A discussion session at the virtual San Antonio Breast Cancer Symposium explored biological features in HER2-positive disease that are linked to clinical outcomes, such as pathological complete response and survival.
In this video, courtesy of the Video Journal of Hematological Oncology (VJHemOnc), Aleix Prat, MD, PhD, of the Hospital Clinic Barcelona in Spain, provides an overview of his talk on biological heterogeneity in HER2-positive breast cancer and predicting outcomes.
Following is a transcript of his remarks:
So there’s no doubt in 2021 that HER2-positive disease is biologically heterogenous. It’s been now a decade of studies. In my talk, I summarize what are the main features that not only characterize HER2-positive disease into different biologically relevant groups, but also biological features that are linked to clinical outcomes. And in particular, one particular biological aspect that is important in HER2-positive disease is intrinsic subtype, defined by RNA expression.
It’s been now 10 years of studying that, not all HER2-positive disease is not always HER2 enriched. It can be luminal A, it can be luminal B, it can even be basal, like a triple-negative kind. And what the data shows is that these tumors, HER2-positive, and if they are HER2 enriched, they respond more to anti-HER2-based therapies, whether it’s trastuzumab with chemo or just anti-HER2 therapy without chemo, as has been shown by trials looking at lapatinib and trastuzumab, for example, without chemo.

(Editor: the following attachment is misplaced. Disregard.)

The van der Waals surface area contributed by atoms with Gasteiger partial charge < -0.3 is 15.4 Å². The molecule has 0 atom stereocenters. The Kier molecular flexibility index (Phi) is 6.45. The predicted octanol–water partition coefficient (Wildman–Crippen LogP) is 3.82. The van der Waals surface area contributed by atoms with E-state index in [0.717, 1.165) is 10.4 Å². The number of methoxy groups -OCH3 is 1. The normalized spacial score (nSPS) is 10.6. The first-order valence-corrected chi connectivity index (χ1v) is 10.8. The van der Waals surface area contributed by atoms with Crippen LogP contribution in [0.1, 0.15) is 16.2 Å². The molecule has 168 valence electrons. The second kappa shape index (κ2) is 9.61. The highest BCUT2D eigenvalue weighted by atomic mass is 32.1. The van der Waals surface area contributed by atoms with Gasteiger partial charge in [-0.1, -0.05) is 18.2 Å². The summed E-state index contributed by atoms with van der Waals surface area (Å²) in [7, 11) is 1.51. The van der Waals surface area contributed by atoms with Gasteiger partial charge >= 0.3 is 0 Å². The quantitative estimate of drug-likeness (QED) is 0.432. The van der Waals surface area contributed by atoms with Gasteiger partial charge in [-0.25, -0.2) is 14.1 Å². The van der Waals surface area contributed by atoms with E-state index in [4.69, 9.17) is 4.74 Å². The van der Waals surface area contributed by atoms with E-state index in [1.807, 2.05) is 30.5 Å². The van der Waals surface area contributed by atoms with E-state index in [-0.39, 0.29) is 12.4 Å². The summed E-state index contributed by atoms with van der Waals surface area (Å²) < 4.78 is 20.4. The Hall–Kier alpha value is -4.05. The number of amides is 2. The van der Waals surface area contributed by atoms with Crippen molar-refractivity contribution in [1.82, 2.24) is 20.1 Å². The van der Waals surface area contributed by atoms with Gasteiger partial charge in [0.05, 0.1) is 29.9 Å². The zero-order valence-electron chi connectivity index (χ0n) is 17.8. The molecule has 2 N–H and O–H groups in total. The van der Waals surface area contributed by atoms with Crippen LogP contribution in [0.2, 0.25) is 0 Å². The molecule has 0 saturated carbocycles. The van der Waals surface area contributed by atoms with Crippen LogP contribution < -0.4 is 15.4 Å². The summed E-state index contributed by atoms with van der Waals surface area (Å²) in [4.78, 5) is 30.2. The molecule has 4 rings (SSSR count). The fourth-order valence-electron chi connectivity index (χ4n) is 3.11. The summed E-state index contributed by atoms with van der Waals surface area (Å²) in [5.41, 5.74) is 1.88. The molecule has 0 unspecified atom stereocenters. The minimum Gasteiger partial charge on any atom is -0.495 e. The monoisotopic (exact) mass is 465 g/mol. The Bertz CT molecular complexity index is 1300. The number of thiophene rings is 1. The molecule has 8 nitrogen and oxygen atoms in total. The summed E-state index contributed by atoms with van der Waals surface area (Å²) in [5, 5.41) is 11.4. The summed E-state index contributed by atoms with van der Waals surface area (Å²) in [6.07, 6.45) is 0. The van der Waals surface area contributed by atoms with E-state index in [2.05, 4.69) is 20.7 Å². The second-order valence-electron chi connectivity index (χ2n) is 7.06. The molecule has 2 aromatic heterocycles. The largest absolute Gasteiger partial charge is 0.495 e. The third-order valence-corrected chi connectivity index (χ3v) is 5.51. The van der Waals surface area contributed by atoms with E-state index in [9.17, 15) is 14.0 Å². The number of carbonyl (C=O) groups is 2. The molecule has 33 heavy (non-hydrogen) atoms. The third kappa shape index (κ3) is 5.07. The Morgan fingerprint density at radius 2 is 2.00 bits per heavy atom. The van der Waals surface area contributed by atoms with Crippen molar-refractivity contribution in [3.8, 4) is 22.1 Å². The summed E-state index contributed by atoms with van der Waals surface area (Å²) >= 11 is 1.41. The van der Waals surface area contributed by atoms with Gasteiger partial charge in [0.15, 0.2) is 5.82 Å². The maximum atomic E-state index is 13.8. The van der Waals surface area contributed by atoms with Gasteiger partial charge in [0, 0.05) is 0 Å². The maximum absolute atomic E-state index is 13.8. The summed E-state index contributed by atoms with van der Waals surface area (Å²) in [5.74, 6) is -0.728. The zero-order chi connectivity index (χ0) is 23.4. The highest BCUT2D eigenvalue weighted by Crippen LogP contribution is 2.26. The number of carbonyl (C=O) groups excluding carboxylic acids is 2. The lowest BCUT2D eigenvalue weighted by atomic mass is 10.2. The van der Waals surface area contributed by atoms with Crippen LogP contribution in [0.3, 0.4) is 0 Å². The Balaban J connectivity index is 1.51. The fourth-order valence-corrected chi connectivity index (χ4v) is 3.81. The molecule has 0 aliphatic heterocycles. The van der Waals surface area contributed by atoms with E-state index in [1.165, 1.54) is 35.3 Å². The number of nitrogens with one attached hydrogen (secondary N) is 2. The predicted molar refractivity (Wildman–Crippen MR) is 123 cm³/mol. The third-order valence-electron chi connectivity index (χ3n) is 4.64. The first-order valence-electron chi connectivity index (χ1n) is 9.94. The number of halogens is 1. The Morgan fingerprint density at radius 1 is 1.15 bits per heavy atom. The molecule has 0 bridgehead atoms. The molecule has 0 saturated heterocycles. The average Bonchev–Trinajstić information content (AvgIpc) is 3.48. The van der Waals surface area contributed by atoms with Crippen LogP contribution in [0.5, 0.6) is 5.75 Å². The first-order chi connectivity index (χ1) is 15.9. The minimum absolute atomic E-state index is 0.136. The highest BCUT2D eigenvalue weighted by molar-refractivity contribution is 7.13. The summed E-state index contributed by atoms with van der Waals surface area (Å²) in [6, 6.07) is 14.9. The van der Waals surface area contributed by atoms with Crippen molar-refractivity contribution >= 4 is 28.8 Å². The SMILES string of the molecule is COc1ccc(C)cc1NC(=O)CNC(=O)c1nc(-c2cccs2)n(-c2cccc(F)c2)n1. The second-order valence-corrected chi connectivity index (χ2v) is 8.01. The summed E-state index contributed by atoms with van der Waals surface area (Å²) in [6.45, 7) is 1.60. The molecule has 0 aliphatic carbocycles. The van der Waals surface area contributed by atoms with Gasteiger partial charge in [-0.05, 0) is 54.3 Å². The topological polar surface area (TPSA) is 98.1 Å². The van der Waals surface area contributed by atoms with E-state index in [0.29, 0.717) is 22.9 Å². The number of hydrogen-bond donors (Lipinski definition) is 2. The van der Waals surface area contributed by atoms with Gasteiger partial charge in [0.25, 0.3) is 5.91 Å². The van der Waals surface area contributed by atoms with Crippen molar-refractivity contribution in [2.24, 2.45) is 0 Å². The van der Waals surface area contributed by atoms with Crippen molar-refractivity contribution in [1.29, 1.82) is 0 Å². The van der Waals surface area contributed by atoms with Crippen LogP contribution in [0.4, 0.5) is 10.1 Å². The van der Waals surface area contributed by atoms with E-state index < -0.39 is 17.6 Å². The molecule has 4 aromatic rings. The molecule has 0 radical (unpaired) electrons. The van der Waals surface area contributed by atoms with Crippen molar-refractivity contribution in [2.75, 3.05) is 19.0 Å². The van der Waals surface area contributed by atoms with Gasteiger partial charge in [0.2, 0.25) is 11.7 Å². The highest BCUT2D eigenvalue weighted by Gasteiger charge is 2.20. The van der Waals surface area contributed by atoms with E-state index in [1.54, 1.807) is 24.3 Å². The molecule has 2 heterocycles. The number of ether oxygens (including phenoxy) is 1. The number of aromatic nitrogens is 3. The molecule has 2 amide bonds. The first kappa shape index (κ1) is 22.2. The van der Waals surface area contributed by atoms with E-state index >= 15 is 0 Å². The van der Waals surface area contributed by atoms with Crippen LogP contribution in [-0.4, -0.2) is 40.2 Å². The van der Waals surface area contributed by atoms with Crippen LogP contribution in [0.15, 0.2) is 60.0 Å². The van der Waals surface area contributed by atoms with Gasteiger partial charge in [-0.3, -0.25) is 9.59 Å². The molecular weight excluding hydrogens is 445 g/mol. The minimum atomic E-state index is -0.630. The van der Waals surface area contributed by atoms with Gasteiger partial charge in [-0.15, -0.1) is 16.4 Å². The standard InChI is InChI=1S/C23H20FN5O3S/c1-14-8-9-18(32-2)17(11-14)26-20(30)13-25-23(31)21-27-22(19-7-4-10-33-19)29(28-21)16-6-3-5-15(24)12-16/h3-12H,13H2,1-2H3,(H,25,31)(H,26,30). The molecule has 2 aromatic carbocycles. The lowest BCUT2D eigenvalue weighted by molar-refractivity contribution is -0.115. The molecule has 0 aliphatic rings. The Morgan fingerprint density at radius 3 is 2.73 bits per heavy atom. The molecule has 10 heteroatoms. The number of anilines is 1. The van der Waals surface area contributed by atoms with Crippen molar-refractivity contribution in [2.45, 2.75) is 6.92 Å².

And the question is why? And I think when we look at intrinsic subtype, what we’re looking at really is the phenotype of these tumor cells, how is the pathway activated? Whereas when we only look at HER2 by itself, we are looking at the target, we’re looking at the receptor, we’re just looking at one particular feature. And actually, it’s when we integrate both the target, the expression of the receptor together with the signaling pathway activation, is then when we identify these patients that respond the most to anti-HER2-based therapy. So definitely intrinsic subtype is there and potentially could be used in the clinic in the near future.
The other aspect I think it’s important also to highlight is the immune microenvironment. HER2-positive disease in general tends to be inflamed. You see TILs [tumor-infiltrating lymphocytes] in a large proportion of patients. We now know that this feature is linked to more response to neoadjuvant anti-HER2-based therapy, but not only that, this is linked also to long-term outcomes.
So now we’re starting to have studies that look at different features, integrating all of that, because usually we tend to evaluate one biomarker by one biomarker. Now we are starting to integrate immune features, tumor-cell features, and clinical outcomes. And one particular example is the CLGB40601 trial that performed gene expression analysis and linked these features with probability of achieving pathological complete response, and also relapse-free survival. And what’s interesting is that it’s easier to predict pathological complete response than long-term outcome. That there are features that predict response to neoadjuvant therapy, but do not predict long-term outcome. And the opposite — there are biological features that are linked to clinical outcomes, survival, but not pathological complete response.
I think now we’re starting to tease out how these biological features play a role and potentially in the future. And that’s my last message of the presentation, is that we will have to integrate many of these features altogether into multi-feature-based predictors to define who will respond, who will benefit, and potentially design trials to escalate or de-escalate therapy in this particular context.